Michael Barone

Once his son was elected president, Joseph Kennedy insisted that his sons Robert and Edward become, despite their thin credentials, attorney general and U.S. senator. Naturally, there was speculation that they would follow their brother to the White House in quasi-royal succession, something never contemplated before in American history.

After the assassinations of John Kennedy in 1963 and Robert Kennedy in 1968, there were great hopes of a Kennedy restoration, to the point that Mayor Richard Daley offered the Democratic presidential nomination to the 36-year-old Edward Kennedy at the 1968 Chicago convention. Kennedy's failure to report the fatal accident at Chappaquiddick the next year ended his chance at being president, permanently, as it became clear in 1980, when he lost his challenge to Jimmy Carter. But he persevered and became a hard-working, liberal legislator, as many have recalled in their tributes in the past week.

As candidate and president, John Kennedy was hawkish on foreign policy, cautious on civil rights, with a domestic program that included tax cuts on high earners. How the Kennedys came to be associated not with his cool centrism but with a passionate liberalism has been explained best by James Piereson in his subtle and penetrating book "Camelot and the Cultural Revolution: How the Assassination of John F. Kennedy Shattered American Liberalism."

In the process, a royal political family that seemed to command widespread support -- after he endorsed the civil rights bill in June 1963, John Kennedy's job approval ranged up toward the 70s, except among white Southerners -- came to be associated with the left end of the political spectrum. Edward Kennedy, for all his ability at legislative deal-making, became a polarizing political figure.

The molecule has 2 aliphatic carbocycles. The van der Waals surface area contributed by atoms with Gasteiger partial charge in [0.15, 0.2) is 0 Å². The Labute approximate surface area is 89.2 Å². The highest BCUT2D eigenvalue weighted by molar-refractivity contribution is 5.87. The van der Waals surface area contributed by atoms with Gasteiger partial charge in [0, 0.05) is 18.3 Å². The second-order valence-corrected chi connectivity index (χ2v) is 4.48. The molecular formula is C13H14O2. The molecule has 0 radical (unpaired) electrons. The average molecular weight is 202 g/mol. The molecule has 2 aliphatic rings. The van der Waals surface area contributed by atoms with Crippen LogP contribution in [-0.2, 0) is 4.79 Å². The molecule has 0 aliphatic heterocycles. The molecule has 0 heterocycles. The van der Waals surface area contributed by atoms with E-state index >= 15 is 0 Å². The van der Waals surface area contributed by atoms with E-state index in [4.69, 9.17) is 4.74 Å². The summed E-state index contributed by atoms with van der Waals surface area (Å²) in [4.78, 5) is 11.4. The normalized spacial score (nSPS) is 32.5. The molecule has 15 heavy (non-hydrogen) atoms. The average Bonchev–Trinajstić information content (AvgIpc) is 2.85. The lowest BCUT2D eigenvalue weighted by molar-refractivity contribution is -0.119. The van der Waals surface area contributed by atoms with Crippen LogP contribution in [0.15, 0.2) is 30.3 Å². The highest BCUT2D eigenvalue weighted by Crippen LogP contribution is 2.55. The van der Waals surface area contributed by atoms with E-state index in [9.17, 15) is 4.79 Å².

The next generation of Kennedys has had mostly disappointing political careers. Joe Kennedy and Patrick Kennedy made it to Congress; Kathleen Townsend and Mark Shriver failed to do so; Maria Shriver made it to the governor's mansion in Sacramento, but Townsend failed to do so in Annapolis; Caroline Kennedy will not follow her father and uncles in the Senate.

I suspect the royal status the Kennedys temporarily achieved in our democratic republic will seem bizarre to future generations. Perhaps it already does even for those of us who can remember the 1960s.


Michael Barone

Michael Barone, senior political analyst for The Washington Examiner (www.washingtonexaminer.com), is a resident fellow at the American Enterprise Institute, a Fox News Channel contributor and a co-author of The Almanac of American Politics. To find out more about Michael Barone, and read features by other Creators Syndicate writers and cartoonists, visit the Creators Syndicate Web page at www.creators.com. COPYRIGHT 2011 THE WASHINGTON EXAMINER. DISTRIBUTED BY CREATORS.COM